Psychology majors explain ways to manage stress

Samantha+Curameng+listens+to+viewers+about+their+experiences+related+to+stress.+Future+sessions+on+the+Lets+Talk+About+Stress+Group+will+be+held+every+Monday+of+October.+

Fatima Durrani

Samantha Curameng listens to viewers about their experiences related to stress. Future sessions on the “Let’s Talk About Stress Group” will be held every Monday of October.

Fatima Durrani, Staff Writer

 

“Let’s Talk About Stress Group” strives to improve mental health in a positive manner that is lead by growth by action. The event took place on zoom, hosted by Samantha Curameng and Evan Jarboe, third-year students both pursuing a clinical degree in psychology.

Curameng and Jarboe have set a goal of developing a balanced way of life in individuals that experience stress due to the importance of recognizing how stress can impact daily life.

“It’s important to validate feelings when things happen out of our control,” Curameng said as she explained ways provide anxiety relief.

She explained that symptoms of stress can include physical pain such as nausea or sweating. Stress may manifest itself as cognitive pain including worry, anger and behavioral habits such as nail-biting or restlessness.

A viewer mentioned that they feel most pain collecting in their neck and back, which is a physical symptom of where stress can develop.

Progressive muscle relaxation is beneficial for tension,” Jarboe said, explaining the method which helps calm muscles down. “The focus of progressive muscle relaxation is to flex specific muscles.”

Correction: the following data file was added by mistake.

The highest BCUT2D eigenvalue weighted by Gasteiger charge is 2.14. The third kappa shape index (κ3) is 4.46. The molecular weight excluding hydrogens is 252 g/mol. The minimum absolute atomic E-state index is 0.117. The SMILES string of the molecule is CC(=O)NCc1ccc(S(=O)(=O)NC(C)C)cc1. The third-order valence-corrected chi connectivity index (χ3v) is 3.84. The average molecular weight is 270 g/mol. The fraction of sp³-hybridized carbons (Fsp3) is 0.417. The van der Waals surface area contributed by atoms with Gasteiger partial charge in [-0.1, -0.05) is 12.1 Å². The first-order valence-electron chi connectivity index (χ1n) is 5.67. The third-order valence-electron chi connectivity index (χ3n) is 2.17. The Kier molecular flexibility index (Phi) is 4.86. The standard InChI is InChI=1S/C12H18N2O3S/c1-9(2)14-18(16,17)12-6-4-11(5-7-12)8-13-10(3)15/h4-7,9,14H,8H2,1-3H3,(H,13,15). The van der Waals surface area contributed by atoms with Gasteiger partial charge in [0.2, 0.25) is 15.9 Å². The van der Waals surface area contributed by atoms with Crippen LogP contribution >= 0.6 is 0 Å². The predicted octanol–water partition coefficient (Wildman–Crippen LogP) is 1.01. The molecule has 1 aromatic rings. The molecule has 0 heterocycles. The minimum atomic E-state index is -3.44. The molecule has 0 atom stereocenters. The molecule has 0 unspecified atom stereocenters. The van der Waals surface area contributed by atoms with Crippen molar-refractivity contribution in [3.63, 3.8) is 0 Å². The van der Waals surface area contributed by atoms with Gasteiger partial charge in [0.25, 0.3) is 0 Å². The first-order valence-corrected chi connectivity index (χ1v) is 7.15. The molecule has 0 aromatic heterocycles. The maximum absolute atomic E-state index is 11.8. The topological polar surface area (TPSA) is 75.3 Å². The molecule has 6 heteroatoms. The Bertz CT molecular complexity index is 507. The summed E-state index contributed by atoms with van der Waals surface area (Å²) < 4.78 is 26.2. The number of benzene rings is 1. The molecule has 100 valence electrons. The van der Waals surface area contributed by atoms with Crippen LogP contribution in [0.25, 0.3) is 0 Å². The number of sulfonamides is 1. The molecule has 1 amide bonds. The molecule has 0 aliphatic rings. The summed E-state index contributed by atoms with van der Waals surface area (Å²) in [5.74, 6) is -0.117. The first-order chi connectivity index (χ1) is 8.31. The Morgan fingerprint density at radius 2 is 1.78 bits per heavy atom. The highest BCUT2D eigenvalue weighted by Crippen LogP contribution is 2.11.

Jarboe continued to explain the relaxation exercise. After flexing muscles such as the neck or the arms in a comfortable chair, working the lower body up to the upper body, a person would then release to find comfort and ease in their body.

Curameng recommended watching a guided PMR regardless of the duration.

“Anxiety is an essence in the future and depression is an essence of the past,” Jarboe said. “It takes practice and time to bring our focus back to the present moment.”

Curameng mentioned the limbic system, which contains our behaviors and emotional responses, results in letting our emotions go after they come into our mind.

Mindfulness helps you disconnect from your thoughts,” Curameng said as she explained a symbolic technique.

Curameng said that Imagining something peaceful like a beautiful river and a tree with fruits can help calm a person down.

As you close your eyes, the fruits in this scenario symbolize thoughts when they fall into the river and flow away, Curameng said.

“This symbolizes that thoughts don’t define who you are,” she said.

Jarboe connected with viewers as he gave advice on how to relax with specific methods such as the five, four, three, two, one method.

“You can vocally or silently point out five things you can see, four things you can hear, three things you can feel, two things you can smell and one thing you can taste,” Jarboe said.

According to Jarboe, this method helps individuals to ground themselves when experiencing anxiety or panic and helps with overwhelming emotions.

“It helps you distract your brain and distracts you from what you’re anxious or stressed about,” Jarboe said.

The instructors recommend watching a short video on progressive muscle relaxation.

Jarboe and Curameng hold encourage viewers to drop by every Monday to check-in and find new ways to manage stress in a positive way.